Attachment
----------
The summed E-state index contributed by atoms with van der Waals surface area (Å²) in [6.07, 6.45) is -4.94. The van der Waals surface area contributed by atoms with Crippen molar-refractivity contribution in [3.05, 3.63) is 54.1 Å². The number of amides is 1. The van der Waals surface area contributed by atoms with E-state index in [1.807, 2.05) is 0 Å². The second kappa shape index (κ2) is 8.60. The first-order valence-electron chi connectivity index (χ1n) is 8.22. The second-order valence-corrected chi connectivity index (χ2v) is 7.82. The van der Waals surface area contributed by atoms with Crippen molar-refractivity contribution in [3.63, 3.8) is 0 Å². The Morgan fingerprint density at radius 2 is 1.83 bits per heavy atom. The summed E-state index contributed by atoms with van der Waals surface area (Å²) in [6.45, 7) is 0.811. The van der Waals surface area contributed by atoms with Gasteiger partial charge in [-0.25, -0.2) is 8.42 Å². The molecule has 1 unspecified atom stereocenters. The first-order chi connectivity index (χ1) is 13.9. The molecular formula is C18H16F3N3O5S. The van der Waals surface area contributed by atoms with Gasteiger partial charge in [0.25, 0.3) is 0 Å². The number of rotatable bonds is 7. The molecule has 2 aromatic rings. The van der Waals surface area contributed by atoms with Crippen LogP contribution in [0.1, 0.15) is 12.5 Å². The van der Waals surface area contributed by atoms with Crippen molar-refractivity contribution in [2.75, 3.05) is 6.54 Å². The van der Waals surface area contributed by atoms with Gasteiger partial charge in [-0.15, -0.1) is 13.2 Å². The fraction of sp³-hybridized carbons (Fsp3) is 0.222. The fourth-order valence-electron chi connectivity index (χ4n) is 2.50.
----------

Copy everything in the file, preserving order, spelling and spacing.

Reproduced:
The summed E-state index contributed by atoms with van der Waals surface area (Å²) in [6.07, 6.45) is -4.94. The van der Waals surface area contributed by atoms with Crippen molar-refractivity contribution in [3.05, 3.63) is 54.1 Å². The number of amides is 1. The van der Waals surface area contributed by atoms with E-state index in [1.807, 2.05) is 0 Å². The second kappa shape index (κ2) is 8.60. The first-order valence-electron chi connectivity index (χ1n) is 8.22. The second-order valence-corrected chi connectivity index (χ2v) is 7.82. The van der Waals surface area contributed by atoms with Crippen molar-refractivity contribution in [3.63, 3.8) is 0 Å². The Morgan fingerprint density at radius 2 is 1.83 bits per heavy atom. The summed E-state index contributed by atoms with van der Waals surface area (Å²) in [6.45, 7) is 0.811. The van der Waals surface area contributed by atoms with Gasteiger partial charge in [-0.25, -0.2) is 8.42 Å². The molecule has 1 unspecified atom stereocenters. The first-order chi connectivity index (χ1) is 13.9. The molecular formula is C18H16F3N3O5S. The van der Waals surface area contributed by atoms with Gasteiger partial charge in [0.25, 0.3) is 0 Å². The number of rotatable bonds is 7. The molecule has 2 aromatic rings. The van der Waals surface area contributed by atoms with Crippen LogP contribution in [0.1, 0.15) is 12.5 Å². The van der Waals surface area contributed by atoms with Crippen molar-refractivity contribution in [2.75, 3.05) is 6.54 Å². The van der Waals surface area contributed by atoms with Gasteiger partial charge in [-0.15, -0.1) is 13.2 Å². The fraction of sp³-hybridized carbons (Fsp3) is 0.222. The fourth-order valence-electron chi connectivity index (χ4n) is 2.50.